Circulars and printer's imprints
According to press reports, some offer documents issued recently have been in breach of the law by not containing a printer's imprint.
If you are wondering how you managed to miss this particular trap for the unwary the last time you looked through the Takeover Code, the answer is that it dates back to a statute passed in 1869 to avoid anonymous libellous pamphlets being circulated (the Newspapers, Printers and Reading Rooms Repeal Act 1869, re-enacting the Printers and Publishers Act 1839).
The penalties for missing the imprint are potentially severe. The printer, and every person who publishes or disperses, or assists in publishing or dispersing (which would certainly include the company, and possibly its professional advisers) an offending document is liable to have committed a criminal offence which is punishable with a fine not exceeding £50 for each copy of the document. (Work that one out on British Telecom's share register). The printer has the added indignity of not being able to sue for the price of the materials and the labour expended (Bensley v Bignold (1822) 5 B&Ald 335).
Where should it go?
The printer's imprint is the name and usual address of the printer. It should appear on:
- The front side of a one sided document.
- The first or last side of every printed document of more than one side.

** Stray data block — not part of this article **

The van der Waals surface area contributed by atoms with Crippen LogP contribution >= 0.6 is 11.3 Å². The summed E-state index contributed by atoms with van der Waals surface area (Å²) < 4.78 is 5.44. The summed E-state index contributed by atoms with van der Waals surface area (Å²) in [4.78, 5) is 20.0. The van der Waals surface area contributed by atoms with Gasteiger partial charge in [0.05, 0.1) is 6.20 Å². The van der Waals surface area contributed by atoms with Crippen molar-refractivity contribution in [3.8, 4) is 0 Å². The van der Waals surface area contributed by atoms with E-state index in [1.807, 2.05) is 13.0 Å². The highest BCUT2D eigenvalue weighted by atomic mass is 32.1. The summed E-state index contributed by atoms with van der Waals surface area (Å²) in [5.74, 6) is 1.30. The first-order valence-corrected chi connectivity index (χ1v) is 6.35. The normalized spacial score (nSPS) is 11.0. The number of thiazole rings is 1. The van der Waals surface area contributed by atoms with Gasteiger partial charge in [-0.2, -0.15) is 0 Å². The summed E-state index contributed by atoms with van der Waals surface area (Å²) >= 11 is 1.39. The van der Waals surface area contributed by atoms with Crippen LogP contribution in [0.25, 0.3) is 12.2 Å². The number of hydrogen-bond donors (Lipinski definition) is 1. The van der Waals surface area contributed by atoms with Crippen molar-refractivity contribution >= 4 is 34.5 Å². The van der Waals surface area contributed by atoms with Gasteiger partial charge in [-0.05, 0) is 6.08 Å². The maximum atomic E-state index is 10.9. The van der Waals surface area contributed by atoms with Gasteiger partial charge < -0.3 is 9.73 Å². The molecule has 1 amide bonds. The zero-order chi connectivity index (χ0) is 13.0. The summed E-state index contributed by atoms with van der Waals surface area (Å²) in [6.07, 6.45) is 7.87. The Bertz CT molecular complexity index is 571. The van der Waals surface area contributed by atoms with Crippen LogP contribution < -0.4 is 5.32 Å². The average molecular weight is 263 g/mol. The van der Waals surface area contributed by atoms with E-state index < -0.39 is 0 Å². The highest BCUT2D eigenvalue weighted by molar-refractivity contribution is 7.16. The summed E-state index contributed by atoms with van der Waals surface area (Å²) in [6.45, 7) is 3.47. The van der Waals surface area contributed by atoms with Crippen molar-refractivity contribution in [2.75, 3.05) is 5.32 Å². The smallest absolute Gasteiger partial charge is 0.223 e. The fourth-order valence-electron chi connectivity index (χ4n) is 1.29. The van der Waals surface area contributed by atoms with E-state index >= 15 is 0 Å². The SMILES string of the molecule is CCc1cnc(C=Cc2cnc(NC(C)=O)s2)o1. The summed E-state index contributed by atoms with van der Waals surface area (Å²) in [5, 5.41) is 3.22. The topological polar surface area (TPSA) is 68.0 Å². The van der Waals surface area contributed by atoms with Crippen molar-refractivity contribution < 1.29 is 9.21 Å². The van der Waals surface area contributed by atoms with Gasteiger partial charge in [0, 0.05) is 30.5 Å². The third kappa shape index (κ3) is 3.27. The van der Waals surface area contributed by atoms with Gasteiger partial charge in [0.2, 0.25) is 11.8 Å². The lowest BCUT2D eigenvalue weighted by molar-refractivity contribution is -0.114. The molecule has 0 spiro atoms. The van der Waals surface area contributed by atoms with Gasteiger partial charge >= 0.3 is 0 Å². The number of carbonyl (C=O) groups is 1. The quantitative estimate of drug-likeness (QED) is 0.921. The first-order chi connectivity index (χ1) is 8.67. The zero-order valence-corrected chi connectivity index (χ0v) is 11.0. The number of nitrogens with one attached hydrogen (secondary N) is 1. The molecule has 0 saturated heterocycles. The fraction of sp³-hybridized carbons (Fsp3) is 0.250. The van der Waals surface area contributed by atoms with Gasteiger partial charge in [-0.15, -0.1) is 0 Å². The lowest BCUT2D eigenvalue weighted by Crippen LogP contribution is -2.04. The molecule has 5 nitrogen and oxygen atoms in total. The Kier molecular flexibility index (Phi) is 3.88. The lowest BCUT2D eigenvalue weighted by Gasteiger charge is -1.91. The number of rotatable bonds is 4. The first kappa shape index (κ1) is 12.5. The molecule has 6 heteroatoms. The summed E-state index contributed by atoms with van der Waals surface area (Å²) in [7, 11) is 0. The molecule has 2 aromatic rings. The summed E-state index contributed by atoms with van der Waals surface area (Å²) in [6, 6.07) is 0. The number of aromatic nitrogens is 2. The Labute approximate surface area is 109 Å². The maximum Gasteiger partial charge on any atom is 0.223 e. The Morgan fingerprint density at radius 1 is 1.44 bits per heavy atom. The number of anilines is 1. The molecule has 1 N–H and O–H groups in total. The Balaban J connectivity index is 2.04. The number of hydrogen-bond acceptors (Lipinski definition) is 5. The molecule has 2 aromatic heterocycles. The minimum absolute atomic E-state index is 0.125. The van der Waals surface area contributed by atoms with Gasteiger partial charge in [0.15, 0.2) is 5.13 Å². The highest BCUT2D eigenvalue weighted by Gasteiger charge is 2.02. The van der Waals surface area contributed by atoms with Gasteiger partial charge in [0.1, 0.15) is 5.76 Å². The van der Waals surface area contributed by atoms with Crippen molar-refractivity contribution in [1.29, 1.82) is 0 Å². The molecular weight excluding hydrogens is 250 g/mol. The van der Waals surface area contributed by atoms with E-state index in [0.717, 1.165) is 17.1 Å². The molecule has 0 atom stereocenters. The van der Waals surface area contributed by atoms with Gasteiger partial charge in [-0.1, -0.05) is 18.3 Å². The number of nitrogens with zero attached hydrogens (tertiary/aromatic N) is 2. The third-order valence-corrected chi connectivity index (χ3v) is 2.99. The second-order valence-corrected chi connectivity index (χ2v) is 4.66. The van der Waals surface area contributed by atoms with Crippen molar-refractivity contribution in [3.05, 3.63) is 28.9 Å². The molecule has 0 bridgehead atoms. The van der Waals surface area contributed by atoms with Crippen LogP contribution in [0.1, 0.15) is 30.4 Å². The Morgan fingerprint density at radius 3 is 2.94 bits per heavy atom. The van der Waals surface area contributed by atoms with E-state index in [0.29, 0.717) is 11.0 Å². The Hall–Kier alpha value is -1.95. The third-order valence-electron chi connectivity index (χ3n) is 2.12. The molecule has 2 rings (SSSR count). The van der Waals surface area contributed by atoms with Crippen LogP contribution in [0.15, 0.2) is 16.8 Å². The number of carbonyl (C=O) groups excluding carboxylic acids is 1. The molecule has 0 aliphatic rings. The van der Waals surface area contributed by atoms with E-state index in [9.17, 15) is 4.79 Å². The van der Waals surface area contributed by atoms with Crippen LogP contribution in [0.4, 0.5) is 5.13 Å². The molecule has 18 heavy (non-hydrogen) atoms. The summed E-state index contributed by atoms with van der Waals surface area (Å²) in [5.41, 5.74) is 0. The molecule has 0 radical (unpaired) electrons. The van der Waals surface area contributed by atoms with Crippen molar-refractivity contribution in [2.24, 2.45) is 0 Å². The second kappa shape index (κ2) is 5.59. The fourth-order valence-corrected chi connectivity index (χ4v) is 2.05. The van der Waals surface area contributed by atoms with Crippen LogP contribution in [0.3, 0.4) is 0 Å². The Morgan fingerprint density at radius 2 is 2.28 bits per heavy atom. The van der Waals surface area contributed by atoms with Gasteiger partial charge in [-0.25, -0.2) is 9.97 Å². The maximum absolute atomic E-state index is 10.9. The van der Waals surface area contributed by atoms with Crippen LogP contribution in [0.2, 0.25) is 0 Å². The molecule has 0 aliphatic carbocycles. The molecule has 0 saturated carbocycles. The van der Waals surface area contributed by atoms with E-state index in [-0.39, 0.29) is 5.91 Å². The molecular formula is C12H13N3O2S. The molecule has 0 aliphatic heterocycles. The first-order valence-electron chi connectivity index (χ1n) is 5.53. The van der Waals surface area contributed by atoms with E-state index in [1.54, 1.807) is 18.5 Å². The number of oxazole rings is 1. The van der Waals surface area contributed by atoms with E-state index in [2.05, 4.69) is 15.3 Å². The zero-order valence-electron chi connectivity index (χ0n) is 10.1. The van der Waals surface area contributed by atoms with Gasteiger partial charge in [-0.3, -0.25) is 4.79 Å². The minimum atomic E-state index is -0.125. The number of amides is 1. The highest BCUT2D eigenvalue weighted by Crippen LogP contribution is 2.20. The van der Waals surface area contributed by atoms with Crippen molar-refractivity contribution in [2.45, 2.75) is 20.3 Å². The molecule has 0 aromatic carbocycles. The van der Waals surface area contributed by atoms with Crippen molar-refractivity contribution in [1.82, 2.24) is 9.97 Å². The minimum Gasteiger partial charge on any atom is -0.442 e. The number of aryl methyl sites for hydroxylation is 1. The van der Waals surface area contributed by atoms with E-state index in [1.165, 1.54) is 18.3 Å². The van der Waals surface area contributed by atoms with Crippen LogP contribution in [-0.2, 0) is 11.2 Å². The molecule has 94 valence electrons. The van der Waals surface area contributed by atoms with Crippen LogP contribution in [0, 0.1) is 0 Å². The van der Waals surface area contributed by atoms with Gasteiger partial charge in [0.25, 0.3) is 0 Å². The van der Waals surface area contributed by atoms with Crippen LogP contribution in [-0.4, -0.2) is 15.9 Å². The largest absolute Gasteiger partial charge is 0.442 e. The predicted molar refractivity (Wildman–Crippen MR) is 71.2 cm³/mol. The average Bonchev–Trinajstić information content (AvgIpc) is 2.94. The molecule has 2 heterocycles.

(Section 2, Schedule 2 of the Newspapers, Printers and Reading Rooms Repeal Act 1869)
The imprint does not have to appear on all documents. The document (by the Printers Imprint Act 1961) only needs an imprint if it comprises:
- Words grouped together to form a message, other than those calculated to convey only a greeting, invitation or message in a conventional form.
- A drawing, illustration or picture (except certain types of pictures and registered trade marks).
There are also other exemptions in the original Act for letterheads and a number of other documents, including banknotes, bonds, insurance policies and deeds.
One of these miscellaneous exceptions is for "agreements". Arguably offer documents could fall within this - after all, the offer document is the contractual agreement between the accepting shareholder and the bidder.
But circulars and other documents sent to shareholders are not even arguably within the exception - given that the point is hardly likely to be contentious it is probably best next time you are looking through a document to shareholders to check that it contains the imprint.